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Rivers finds her stride as a student-athlete and medical illustrator

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Danae Rivers

Being a student-athlete is a major commitment, and with that comes the responsibility of balancing athletics and academics. Within Penn State's College of Arts and Architecture, Danae Rivers, junior integrative arts major and 2019 indoor track and field 800-meter national champion, has found an academic lane that positions her to succeed on and off the track.

Originally enrolled in the pre-veterinary major, Rivers’ interest in medical sciences and art intersected when she discovered medical illustration. Within the field, professional artists transform complex information into visual images for use by medical professionals and patients.

“I quickly learned that pre-vet was not for me,” Rivers said. “I began to look into what it took to be a medical illustrator and that’s how I found the College of Arts and Architecture.”

The College of Arts and Architecture offers an integrative arts major, which is a student-designed degree program. The Integrative Arts program is specifically designed to encourage and to provide students with the broadest opportunities to explore unique and unexpected creative, intellectual and vocational pathways.

“It is really neat that I was able to create my own major at Penn State,” Rivers said. “Arts and Architecture has helped me get involved in different aspects of art and explain how it all ties into the medical procedures and processes.”

With a settled academic path, Rivers’ track and field accolades are piling up. In early March, her indoor season culminated with a first-place finish in the women’s 800-meter dash at the indoor NCAA national championship meet. The victory is the first women’s individual national championship in Penn State history.

Shortly after her victory, however, it was back to the classroom, where Rivers is taking Intermediate Painting with John Bowman, professor of art in the Penn State School of Visual Arts. The course is not biology focused but has a relatively extensive study of muscular and skeletal structure.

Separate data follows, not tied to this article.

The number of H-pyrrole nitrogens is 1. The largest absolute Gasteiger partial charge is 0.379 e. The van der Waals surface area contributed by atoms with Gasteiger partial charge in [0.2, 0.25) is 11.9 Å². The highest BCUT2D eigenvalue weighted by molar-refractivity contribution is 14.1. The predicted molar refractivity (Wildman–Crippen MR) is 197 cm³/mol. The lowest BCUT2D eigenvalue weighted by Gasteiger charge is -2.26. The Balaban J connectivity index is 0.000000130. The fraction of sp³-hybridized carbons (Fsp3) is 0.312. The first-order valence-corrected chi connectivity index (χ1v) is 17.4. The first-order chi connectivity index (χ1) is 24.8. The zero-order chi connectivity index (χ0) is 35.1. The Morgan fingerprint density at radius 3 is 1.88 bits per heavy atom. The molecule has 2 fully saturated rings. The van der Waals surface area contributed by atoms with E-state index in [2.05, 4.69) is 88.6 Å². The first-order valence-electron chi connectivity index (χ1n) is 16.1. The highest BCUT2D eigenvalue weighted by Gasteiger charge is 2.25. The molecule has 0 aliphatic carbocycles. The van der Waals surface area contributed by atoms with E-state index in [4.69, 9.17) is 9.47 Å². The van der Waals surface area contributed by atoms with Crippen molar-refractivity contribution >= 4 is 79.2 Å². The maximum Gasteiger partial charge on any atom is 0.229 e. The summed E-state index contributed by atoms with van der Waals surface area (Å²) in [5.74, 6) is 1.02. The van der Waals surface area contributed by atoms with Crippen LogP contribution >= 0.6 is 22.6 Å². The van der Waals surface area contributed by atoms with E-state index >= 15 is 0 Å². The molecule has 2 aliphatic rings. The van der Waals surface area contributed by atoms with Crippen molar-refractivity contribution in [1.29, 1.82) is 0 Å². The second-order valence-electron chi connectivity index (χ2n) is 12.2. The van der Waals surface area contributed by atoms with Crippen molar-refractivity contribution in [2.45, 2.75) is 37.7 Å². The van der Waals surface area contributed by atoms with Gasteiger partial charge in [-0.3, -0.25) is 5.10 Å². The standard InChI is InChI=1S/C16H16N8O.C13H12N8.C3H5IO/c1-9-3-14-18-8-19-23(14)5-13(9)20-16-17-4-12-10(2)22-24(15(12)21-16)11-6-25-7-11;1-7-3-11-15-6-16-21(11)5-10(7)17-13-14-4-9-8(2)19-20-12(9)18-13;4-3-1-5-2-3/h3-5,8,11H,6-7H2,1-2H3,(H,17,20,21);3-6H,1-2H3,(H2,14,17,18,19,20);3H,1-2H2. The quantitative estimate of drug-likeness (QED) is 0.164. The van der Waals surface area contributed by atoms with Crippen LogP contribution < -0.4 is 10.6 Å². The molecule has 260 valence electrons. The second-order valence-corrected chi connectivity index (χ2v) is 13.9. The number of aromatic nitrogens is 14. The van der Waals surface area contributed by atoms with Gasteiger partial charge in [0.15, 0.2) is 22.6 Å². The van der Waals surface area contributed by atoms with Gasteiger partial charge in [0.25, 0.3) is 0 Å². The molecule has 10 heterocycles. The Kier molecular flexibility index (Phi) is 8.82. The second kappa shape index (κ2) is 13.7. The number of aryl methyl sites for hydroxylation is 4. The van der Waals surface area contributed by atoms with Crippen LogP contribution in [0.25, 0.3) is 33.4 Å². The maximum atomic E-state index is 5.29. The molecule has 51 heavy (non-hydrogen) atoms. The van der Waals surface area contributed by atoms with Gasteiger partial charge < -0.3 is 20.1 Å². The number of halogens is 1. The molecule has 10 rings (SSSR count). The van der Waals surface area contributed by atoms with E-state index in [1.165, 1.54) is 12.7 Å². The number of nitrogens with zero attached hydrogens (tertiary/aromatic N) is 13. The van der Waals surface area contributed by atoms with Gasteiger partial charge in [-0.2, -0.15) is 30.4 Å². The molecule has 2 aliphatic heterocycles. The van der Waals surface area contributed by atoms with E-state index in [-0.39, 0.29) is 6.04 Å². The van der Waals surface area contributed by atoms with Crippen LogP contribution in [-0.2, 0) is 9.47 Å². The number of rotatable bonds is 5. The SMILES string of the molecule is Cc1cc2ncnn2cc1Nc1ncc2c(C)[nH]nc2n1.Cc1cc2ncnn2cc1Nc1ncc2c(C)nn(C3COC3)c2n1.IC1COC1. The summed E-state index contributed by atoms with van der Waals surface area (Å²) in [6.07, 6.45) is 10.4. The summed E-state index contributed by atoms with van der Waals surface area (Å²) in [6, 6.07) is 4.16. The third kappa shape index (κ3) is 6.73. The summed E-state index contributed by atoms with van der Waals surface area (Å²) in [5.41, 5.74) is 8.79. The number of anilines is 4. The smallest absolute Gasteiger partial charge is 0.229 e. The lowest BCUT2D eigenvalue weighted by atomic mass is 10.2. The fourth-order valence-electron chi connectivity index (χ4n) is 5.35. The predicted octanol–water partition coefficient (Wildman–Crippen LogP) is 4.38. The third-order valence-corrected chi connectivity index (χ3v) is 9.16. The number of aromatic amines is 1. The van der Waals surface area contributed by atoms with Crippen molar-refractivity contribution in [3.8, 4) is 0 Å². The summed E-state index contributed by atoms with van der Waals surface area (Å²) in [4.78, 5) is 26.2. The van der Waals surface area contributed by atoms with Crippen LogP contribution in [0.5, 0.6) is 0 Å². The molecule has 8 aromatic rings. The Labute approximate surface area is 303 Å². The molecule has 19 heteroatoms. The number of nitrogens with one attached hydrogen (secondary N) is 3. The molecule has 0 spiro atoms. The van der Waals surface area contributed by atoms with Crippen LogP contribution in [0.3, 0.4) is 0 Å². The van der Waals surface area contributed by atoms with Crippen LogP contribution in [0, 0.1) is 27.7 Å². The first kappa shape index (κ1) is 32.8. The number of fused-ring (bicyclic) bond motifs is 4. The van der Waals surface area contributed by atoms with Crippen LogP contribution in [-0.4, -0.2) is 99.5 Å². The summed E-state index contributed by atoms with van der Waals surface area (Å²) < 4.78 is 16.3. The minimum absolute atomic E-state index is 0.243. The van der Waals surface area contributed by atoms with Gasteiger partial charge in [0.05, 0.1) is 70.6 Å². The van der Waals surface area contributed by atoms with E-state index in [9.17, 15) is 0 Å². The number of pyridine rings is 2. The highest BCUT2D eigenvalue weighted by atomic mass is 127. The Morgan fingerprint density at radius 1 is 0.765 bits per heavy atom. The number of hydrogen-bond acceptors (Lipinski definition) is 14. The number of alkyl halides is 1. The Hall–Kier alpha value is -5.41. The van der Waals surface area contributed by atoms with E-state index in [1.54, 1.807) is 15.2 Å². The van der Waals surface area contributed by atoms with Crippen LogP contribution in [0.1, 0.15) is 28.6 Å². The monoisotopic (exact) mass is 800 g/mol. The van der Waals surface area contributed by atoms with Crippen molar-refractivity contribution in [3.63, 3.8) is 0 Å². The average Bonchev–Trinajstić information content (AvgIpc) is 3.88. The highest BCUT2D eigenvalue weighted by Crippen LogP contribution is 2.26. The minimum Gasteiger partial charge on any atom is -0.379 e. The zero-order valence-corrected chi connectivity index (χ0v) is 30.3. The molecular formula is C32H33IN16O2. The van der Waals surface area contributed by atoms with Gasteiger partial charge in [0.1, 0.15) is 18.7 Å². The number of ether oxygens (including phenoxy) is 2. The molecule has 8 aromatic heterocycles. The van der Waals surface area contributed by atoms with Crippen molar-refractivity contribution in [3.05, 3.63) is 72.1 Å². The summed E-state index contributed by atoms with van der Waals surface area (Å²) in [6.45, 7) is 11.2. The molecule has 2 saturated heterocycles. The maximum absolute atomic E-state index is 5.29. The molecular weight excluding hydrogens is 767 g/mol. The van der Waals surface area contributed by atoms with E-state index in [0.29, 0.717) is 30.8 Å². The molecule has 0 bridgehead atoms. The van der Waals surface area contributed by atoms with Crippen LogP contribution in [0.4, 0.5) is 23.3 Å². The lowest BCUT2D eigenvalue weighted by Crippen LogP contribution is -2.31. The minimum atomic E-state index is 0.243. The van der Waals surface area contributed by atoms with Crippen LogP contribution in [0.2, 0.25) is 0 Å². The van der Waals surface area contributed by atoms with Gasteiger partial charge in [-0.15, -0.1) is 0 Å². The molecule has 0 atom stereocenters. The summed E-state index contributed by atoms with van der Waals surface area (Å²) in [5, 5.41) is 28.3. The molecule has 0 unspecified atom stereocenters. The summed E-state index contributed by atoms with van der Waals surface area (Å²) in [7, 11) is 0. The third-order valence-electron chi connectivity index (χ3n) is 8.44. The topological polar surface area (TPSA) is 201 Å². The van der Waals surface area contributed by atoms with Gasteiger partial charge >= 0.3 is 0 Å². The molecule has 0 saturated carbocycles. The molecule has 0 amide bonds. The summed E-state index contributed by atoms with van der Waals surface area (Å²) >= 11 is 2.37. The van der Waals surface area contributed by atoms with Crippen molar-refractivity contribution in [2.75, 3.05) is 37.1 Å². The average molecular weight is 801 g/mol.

In addition to her study of muscle structure in Bowman’s course, she is working on painting a microscopic view of the brain made to look like a flower. 

“She took something with a fairly big yuck factor and made it very beautiful and intriguing,” Bowman said. “When you look at it you see a pretty and colorful flower, but when you look closer you realize it is the human brain and it is a perfect illustration of her skills in the medical illustrator field.” 

Bowman said Rivers’ dedication and discipline have helped her succeed in the classroom and he noted that, despite missing class for practices and meets, she is always on top of her work and does a good job balancing her athletics and academics.

Athletes are often away on the weekends and occasionally miss class. Rivers said the travel schedule can make it difficult to stay motivated and focused on school, but because of the support she has from her professors, and her dedication to maintaining balance, she’s achieving lofty goals both on and off the track.

“Track consumes my life but having the support from my professors helps me to balance my work,” Rivers said. “The College of Arts and Architecture and my professors are helping me to achieve my goal of portraying medicine through art and they help me accomplish everything along the way.”